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Achievement in school enrollment under threat

NIRJANA SHARMA

KATHMANDU, May 11
Ramesh Khatiwada/Republica Ten-year-old Ankit Thami at his quake-damaged classroom of Gurjepa Lower Secondary School at Lapilang of Dolakha, Sunday. As the school is badly damaged by the earthquake, Thami and his friends come to the school just to play in the grounds. Officials said 105 schools in Dolakha have been destroyed.

Ramesh Khatiwada/Republica Ten-year-old Ankit Thami at his quake-damaged classroom of Gurjepa Lower Secondary School at Lapilang of Dolakha, Sunday. As the school is badly damaged by the earthquake, Thami and his friends come to the school just to play in the grounds. Officials said 105 schools in Dolakha have been destroyed.

One million school-going students–15 percent of the total students– have been directly affected by the April 25 earthquake. This has also threatened the achievement made over the past decades in increasing primary school enrollment in the country.

“The disaster has all of sudden shifted the government’s focus on the children’s access to education when we were moving toward improving quality,” said the DoE Director Khagendra Nepal.

In 2006, when the department began enrollment campaign for students, Nepal’s net enrollment rate was just 88 percent. It climbed up to 96.3 percent in the last academic session, which was hailed internationally. However, destruction of thousands of schools in the earthquake has threatened this achievement.

In 44 quake-affected districts, 5,429 schools, 14,752 classrooms, 1,809 toilets and 1,058 drinking water facilities have been damaged badly, shows the data updated by the Department of Education (DoE) till Sunday. The final statistics is yet to arrive and authorities expect the figures to go up.

UNICEF Representative in Nepal Tomoo Hozumi recently said in her statement that the disaster has threatened great strides made over the last 25 years in increasing primary school enrolment in Nepal.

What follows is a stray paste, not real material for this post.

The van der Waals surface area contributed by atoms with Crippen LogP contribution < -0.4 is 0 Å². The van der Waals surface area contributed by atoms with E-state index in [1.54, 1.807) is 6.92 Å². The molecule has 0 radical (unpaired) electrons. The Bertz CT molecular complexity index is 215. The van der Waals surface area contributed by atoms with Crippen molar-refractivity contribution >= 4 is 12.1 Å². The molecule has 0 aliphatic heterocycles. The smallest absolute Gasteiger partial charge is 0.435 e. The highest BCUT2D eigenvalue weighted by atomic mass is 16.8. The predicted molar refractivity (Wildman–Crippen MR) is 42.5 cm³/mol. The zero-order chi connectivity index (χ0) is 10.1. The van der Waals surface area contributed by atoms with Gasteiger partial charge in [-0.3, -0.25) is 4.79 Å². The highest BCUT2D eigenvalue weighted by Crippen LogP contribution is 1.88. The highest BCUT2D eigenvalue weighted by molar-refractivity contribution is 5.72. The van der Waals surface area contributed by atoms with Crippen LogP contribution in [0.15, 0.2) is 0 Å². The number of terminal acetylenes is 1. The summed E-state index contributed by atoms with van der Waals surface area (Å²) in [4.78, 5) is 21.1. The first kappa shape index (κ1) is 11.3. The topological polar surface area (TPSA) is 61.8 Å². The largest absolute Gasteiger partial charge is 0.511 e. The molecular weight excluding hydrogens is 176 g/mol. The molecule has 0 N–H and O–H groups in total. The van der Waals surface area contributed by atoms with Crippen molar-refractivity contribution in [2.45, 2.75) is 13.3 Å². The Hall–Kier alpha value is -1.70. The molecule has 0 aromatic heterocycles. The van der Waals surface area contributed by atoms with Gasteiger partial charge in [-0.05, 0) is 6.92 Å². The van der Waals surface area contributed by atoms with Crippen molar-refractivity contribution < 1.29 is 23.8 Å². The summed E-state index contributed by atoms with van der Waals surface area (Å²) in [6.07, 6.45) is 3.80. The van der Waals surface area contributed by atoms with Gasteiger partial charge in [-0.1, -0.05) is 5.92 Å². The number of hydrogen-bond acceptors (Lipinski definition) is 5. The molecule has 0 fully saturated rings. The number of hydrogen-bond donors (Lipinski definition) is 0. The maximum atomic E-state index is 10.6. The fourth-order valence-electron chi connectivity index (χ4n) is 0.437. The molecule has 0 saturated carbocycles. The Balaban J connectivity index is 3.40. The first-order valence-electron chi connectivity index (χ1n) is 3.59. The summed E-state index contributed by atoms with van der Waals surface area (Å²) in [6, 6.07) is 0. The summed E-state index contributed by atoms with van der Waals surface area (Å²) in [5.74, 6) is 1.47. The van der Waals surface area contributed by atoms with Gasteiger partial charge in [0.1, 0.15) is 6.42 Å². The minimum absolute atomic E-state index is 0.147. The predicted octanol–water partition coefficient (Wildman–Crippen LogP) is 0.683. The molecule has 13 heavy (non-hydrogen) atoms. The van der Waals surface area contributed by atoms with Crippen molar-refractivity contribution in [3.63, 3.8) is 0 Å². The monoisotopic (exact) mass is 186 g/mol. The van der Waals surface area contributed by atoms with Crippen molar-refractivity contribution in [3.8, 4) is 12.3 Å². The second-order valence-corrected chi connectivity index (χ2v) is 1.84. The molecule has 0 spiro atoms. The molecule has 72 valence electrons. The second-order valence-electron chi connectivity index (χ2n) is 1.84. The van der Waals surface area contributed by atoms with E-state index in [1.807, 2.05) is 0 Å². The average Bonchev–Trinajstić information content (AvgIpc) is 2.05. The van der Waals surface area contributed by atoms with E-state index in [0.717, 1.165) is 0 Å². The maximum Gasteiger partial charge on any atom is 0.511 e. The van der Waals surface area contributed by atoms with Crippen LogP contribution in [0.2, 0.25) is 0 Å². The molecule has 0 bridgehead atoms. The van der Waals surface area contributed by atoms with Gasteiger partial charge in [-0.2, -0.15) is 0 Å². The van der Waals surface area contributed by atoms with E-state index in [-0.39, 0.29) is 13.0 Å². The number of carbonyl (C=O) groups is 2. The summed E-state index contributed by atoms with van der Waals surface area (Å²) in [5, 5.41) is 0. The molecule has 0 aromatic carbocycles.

“There is a desperate need to set up alternative learning spaces, assess and repair buildings, and mount a public awareness campaign encouraging families to send their children back to school and preschool,” says Hozumi.

Incentives to schools to resume classes

As the school authorities have no clue about where to resume classes after their buildings were badly damaged, the DoE has decided to provide them incentives to make temporary arrangements for tents, drinking water and education materials for students.

DoE Director Nepal told Republica that his office is providing Rs 75,000 to Rs 300,000 for temporary arrangements in damaged schools.

School running classes up to grade three would receive Rs 75,000, while those running classes up to grade five would receive Rs 125,000. Likewise, Rs 200,000 has been allocated for schools running classes up to grade 8 and Rs 250,000 for those running classes up to 10. A school running classes till grade 12 will receive Rs 300,000.

Students need time to come to terms with loss

They have seen their homes being destroyed and family members killed. The authorities need to wait for students to come to terms with the loss, says Educationist Bishnu Karki.

“The children can’t take full-fledged classes for at least a month. So they should be given at least a month,” said Karki.

Meanwhile in Gorkha, the epicenter of the devastating earthquake, the District Education Office is preparing to reopen schools from May 15, said Under Secretary Thakur Ram Tiwari. The Gorkha DEO estimates that around 80,000 students are affected by the quake in the district alone.

The office with the help of Nepal Army is setting up tents and clearing the debris of school buildings, said Tiwari.

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About nirjanasharma

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